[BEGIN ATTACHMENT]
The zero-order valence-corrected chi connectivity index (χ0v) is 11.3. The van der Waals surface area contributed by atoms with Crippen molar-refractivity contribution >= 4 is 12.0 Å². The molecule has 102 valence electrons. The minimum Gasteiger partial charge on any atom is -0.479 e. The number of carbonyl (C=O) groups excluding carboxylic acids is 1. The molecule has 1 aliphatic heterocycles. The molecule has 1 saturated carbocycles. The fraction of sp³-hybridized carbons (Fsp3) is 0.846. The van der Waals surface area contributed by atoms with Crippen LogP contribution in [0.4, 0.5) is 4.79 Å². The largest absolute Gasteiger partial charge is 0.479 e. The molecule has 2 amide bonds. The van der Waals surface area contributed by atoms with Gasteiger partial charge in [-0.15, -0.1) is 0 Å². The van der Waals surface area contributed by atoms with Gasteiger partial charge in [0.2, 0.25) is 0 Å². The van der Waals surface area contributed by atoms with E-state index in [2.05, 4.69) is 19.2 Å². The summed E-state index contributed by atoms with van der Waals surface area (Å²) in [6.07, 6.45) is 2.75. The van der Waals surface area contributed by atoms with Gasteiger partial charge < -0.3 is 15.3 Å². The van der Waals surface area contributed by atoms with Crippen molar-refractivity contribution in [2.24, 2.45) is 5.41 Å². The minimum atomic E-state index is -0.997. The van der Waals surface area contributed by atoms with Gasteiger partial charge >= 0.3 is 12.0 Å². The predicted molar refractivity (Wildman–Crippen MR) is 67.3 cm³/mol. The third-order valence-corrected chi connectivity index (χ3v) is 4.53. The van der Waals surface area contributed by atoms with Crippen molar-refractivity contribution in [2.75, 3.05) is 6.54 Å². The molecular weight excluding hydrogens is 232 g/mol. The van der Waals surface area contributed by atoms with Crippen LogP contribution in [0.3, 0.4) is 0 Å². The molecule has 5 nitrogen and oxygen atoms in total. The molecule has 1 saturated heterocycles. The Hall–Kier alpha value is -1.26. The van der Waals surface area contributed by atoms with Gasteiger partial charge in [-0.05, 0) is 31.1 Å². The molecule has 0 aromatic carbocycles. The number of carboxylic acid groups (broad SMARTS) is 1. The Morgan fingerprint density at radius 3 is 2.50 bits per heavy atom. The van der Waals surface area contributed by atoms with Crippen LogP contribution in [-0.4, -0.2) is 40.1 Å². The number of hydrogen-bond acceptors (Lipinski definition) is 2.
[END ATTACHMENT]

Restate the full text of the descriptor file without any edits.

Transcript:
The zero-order valence-corrected chi connectivity index (χ0v) is 11.3. The van der Waals surface area contributed by atoms with Crippen molar-refractivity contribution >= 4 is 12.0 Å². The molecule has 102 valence electrons. The minimum Gasteiger partial charge on any atom is -0.479 e. The number of carbonyl (C=O) groups excluding carboxylic acids is 1. The molecule has 1 aliphatic heterocycles. The molecule has 1 saturated carbocycles. The fraction of sp³-hybridized carbons (Fsp3) is 0.846. The van der Waals surface area contributed by atoms with Crippen LogP contribution in [0.4, 0.5) is 4.79 Å². The largest absolute Gasteiger partial charge is 0.479 e. The molecule has 2 amide bonds. The van der Waals surface area contributed by atoms with Gasteiger partial charge in [-0.15, -0.1) is 0 Å². The van der Waals surface area contributed by atoms with Gasteiger partial charge in [0.2, 0.25) is 0 Å². The van der Waals surface area contributed by atoms with E-state index in [2.05, 4.69) is 19.2 Å². The summed E-state index contributed by atoms with van der Waals surface area (Å²) in [6.07, 6.45) is 2.75. The van der Waals surface area contributed by atoms with Gasteiger partial charge < -0.3 is 15.3 Å². The van der Waals surface area contributed by atoms with Crippen molar-refractivity contribution in [2.24, 2.45) is 5.41 Å². The minimum atomic E-state index is -0.997. The van der Waals surface area contributed by atoms with Gasteiger partial charge >= 0.3 is 12.0 Å². The predicted molar refractivity (Wildman–Crippen MR) is 67.3 cm³/mol. The third-order valence-corrected chi connectivity index (χ3v) is 4.53. The van der Waals surface area contributed by atoms with Crippen molar-refractivity contribution in [2.75, 3.05) is 6.54 Å². The molecular weight excluding hydrogens is 232 g/mol. The van der Waals surface area contributed by atoms with Crippen LogP contribution in [0.3, 0.4) is 0 Å². The molecule has 5 nitrogen and oxygen atoms in total. The molecule has 1 saturated heterocycles. The Hall–Kier alpha value is -1.26. The van der Waals surface area contributed by atoms with Gasteiger partial charge in [-0.05, 0) is 31.1 Å². The molecule has 0 aromatic carbocycles. The number of carboxylic acid groups (broad SMARTS) is 1. The Morgan fingerprint density at radius 3 is 2.50 bits per heavy atom. The van der Waals surface area contributed by atoms with Crippen LogP contribution in [-0.4, -0.2) is 40.1 Å². The number of hydrogen-bond acceptors (Lipinski definition) is 2.